Some people have told me that the ‘silly fad’ is dangerous. Unfortunately the handful of incidents out of the tens of millions of users (yup, during its first week of availability it had more downloads than any App in history!) have been lapped up by the press, only highlighting some irresponsible users ignoring the HUGE warning every time you open the App to stay fully aware of your surroundings.
Some have commented that children should be playing outdoors anyway, not needing a screen or a game. “They should be catching fish, not pokemon!”. Well, sometimes it just ain’t that easy, buster! Slow clap for you! We are in a digital age, and if this App encourages those who would usually sit in a darkened room playing computer games, only otherwise lured out by the smell of bacon being deliberately wafted up the stairs, to see some sunlight and get some exercise, then how on earth is this a bad thing?!
I’ve been confronted by someone saying that there is no way that anyone playing ‘that game’ will appreciate the place they’re in, so the heritage site will actually be ignored and, in essence, taken completely for granted. I say- if that happens, it happens. They may not read the ‘fun fact’ which accompanies the Pokestop, but if they do, at least they’re going away with something. But it is our job in the heritage sector to open our arms up to this potential new market of people we may otherwise never see and make their transition from catching a Pokemon to catching some culture as easy as possible.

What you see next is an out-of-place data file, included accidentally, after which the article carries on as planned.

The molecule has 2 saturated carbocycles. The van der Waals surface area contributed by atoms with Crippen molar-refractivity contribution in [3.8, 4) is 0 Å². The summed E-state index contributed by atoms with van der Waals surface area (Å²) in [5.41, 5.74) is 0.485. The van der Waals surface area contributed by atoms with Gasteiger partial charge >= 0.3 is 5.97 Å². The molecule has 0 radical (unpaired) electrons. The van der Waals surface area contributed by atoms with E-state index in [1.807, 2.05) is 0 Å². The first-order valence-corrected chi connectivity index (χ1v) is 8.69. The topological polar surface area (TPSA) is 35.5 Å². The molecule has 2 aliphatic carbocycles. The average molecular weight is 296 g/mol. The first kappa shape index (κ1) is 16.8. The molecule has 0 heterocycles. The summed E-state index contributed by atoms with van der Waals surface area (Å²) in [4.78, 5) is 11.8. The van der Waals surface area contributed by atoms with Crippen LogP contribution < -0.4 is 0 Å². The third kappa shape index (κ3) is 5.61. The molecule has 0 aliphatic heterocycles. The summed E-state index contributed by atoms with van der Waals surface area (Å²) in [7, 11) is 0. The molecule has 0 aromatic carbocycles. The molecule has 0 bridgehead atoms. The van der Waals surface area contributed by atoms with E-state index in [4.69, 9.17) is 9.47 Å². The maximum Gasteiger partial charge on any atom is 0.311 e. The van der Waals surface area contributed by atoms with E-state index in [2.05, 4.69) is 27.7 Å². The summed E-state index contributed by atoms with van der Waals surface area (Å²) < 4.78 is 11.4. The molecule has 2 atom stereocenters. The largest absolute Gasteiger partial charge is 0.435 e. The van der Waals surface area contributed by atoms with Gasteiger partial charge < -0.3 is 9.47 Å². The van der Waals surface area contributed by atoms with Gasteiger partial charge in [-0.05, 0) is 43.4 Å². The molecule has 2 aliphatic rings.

PokemonGo’s tag line is:
Get up and Go!
And I add to that, if you’re a parent, a visitor attraction, and especially if you’re a cynic: “PokemonGo for it!“.
Have fun, get fit, see nice places and, you never know, you might learn something 😉